The Lost City is a rough around the edges goofy comedy that coasts perhaps a little too much on its star power. I wouldn’t go so far as to call it a good movie, but as I said to my wife after she asked me how I liked it, “I laughed enough.” Though I would add, just barely.
The Nee brothers, Aaron and Adam, debut film says nothing about either their talents, their interests, other than being a tad too indulgent to the headline actors in their movies. The Lost City, while glossy, suffers from the same thing as Red Notice, in that it wildly swings between on location, green screen CGI settings, and what is becoming more and more increasingly old school studio sets. The result is a movie that can sometimes look cheap despite its budget.
The script, co-written by the Nee brothers themselves and Orien Uziel and Dana Fox, feels strangely underwritten, despite having a quad of writers. Granted, The Lost City is a movie that doesn’t involve byzantine plots and deep characterizations, but as it stands, it feels almost too slight. Nevertheless, the idea of a serious anthropologist, Loretta Sage (Sandra Bullock), who stumbles into becoming a worldwide best-selling romance novelist, is not a bad idea. Add to that, she gets kidnapped by a mad billionaire Abigail Fairfax (Daniel Radcliffe), hellbent on finding a lost treasure whose location she might have stumbled upon in her latest book, and you almost have a movie.
Round it out with having the well-meaning himbo Alan Caprison (Channing Tatum), a cover model who has become synonymous with Loretta’s hunky creation Dash coming to the rescue, and we’re on our way. But the cast’s likability notwithstanding, the script feels less like a crafted idea and more like a series of pitches for an idea. Yet, in some ways, that’s part of the charm of The Lost City.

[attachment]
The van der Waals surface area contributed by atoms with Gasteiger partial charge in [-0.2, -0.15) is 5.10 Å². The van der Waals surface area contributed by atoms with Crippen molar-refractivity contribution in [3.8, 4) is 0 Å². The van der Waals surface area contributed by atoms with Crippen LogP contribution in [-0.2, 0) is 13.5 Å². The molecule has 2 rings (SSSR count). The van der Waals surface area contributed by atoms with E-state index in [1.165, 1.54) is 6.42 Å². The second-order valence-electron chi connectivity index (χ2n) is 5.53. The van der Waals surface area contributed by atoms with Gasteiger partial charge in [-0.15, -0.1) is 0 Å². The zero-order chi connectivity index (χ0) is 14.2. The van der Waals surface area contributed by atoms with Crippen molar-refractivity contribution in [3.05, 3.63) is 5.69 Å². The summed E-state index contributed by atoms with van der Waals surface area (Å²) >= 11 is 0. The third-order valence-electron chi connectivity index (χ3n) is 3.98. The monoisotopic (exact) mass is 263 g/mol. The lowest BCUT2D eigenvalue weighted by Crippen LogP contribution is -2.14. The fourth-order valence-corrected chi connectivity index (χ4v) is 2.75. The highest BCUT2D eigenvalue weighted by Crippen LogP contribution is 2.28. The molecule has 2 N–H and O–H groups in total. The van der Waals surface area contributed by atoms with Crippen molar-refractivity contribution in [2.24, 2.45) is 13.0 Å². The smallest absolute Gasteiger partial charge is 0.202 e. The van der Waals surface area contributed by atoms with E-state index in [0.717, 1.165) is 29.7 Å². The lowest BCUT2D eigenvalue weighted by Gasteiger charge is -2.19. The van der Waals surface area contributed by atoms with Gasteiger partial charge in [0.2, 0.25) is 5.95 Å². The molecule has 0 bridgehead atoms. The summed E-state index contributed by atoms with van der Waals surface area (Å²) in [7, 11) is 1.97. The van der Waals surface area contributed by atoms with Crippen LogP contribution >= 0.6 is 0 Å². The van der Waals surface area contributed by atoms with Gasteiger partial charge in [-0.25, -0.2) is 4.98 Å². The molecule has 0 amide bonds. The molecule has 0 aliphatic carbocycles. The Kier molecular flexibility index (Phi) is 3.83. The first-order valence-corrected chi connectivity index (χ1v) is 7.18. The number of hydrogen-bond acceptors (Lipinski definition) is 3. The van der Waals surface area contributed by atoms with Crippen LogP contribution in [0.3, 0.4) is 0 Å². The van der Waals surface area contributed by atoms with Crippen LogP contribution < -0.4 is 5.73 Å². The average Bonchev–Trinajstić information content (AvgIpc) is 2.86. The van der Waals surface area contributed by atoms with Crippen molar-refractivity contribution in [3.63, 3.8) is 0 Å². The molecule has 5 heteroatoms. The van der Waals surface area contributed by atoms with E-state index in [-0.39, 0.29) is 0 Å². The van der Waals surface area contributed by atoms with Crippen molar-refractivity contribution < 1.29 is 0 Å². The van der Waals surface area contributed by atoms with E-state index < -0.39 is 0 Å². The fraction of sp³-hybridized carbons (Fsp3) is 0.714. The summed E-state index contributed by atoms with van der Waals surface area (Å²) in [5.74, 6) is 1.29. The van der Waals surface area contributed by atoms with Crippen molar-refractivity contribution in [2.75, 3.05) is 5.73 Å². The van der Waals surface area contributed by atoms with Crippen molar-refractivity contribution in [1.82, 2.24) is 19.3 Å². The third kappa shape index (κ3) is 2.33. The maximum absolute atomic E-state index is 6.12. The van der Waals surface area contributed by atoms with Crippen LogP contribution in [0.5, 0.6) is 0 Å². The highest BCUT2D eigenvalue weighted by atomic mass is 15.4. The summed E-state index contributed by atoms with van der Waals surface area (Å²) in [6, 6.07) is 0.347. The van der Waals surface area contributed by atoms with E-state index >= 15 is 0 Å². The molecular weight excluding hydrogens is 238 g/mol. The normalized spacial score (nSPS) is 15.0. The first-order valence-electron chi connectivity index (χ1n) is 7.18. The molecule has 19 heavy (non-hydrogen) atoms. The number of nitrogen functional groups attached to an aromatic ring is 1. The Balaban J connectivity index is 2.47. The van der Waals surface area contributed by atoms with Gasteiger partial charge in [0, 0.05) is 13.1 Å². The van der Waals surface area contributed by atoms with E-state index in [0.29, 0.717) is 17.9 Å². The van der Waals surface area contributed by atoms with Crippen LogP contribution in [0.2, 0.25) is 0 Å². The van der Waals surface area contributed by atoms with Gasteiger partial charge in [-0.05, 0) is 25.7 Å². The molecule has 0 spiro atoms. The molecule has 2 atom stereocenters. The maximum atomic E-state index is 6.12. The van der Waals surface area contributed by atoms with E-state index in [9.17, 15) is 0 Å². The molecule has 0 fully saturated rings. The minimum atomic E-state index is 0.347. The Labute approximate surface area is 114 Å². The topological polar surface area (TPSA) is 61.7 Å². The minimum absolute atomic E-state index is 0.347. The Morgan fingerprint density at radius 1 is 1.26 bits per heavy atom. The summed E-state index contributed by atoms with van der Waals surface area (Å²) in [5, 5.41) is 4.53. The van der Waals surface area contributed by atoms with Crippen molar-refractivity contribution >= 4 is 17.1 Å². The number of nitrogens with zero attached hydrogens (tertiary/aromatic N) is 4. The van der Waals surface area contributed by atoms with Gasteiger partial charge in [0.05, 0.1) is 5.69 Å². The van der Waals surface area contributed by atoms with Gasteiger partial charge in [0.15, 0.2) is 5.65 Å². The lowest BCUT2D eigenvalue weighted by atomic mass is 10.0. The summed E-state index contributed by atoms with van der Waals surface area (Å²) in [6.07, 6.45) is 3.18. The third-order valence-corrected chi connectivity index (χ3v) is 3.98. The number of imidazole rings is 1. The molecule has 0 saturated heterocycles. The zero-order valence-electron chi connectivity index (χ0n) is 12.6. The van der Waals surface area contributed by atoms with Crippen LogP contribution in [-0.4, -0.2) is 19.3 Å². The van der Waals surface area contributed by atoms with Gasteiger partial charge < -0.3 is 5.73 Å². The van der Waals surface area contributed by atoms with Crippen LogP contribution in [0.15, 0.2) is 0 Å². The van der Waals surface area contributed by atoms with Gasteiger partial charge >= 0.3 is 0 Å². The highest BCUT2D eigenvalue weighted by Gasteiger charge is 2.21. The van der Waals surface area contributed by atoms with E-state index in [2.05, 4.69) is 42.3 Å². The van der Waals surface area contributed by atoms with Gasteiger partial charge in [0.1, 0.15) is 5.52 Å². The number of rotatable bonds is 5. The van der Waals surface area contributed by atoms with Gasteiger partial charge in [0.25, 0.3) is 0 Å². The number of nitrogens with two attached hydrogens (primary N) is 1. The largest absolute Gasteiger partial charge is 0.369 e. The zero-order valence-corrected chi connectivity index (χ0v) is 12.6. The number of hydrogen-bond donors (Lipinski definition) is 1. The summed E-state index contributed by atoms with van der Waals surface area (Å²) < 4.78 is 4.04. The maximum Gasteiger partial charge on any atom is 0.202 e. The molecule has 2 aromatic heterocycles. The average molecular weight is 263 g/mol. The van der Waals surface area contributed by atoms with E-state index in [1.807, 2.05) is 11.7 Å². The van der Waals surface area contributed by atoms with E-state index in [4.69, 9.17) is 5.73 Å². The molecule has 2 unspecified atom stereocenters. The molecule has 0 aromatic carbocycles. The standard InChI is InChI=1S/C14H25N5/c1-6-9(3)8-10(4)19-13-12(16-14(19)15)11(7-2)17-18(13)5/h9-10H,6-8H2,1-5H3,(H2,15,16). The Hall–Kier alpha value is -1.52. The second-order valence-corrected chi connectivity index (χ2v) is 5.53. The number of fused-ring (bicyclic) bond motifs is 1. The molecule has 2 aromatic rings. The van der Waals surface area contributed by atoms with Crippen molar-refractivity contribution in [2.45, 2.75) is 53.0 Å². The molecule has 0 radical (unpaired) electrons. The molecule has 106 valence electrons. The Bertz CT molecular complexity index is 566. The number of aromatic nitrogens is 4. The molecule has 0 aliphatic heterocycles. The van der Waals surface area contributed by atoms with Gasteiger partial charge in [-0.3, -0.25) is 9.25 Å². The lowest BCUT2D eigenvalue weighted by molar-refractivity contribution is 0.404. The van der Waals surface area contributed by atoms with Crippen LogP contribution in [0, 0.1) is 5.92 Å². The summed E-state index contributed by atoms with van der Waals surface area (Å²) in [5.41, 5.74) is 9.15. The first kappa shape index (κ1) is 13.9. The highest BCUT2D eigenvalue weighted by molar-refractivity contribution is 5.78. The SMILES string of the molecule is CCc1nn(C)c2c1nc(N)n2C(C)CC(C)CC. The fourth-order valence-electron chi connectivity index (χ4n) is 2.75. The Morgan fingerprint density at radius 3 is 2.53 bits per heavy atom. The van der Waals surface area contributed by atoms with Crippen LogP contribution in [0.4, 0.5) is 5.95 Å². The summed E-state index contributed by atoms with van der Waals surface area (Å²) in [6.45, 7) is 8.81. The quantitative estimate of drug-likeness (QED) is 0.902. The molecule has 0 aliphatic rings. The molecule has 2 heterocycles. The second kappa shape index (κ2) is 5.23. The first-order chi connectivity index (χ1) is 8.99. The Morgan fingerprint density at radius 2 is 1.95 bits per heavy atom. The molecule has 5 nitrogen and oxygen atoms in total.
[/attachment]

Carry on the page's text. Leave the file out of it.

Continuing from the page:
Abigail is convinced that Loretta knows where the Crown of Fire is, a fabled crown of red diamonds. Radcliffe is having fun as an unhinged billionaire unfamiliar with how anyone other than himself lives.
Loretta is eventually rescued by Alan and a hired mercenary, Jack Trainer (Brad Pitt); she is less interested in getting off the island than finding the treasure. Even before she was kidnapped, Loretta was dealing with the death of her husband. Something that caused her to be a virtual recluse for the past five years. So she’s got a lot going on.
The problem is The Lost City doesn’t know how to tie all these things together. Loretta keeps her desire to find the treasure a secret from Alan for most of the movie, forcing her into countless pointless scenes where she has to scrabble to lie. Yes, Tatum and Bullock have chemistry but not so much in that these scenes don’t feel excruciating.
The push and pull of Alan and Loretta are done better than I expected. Admittedly, it takes a while for Loretta to warm up to Alan. But, on the other hand, I liked how Alan was the one in awe of Loretta, while she seemed utterly unimpressed by the square-jawed model.
It’s been a while since I’ve seen a movie where I could tell the filmmakers had fun coming up with their characters’ names. Though they come dangerously close to ruining that by having characters openly question the names in disbelief. But the script skates by having the characters not realize that their own names are equally ridiculous.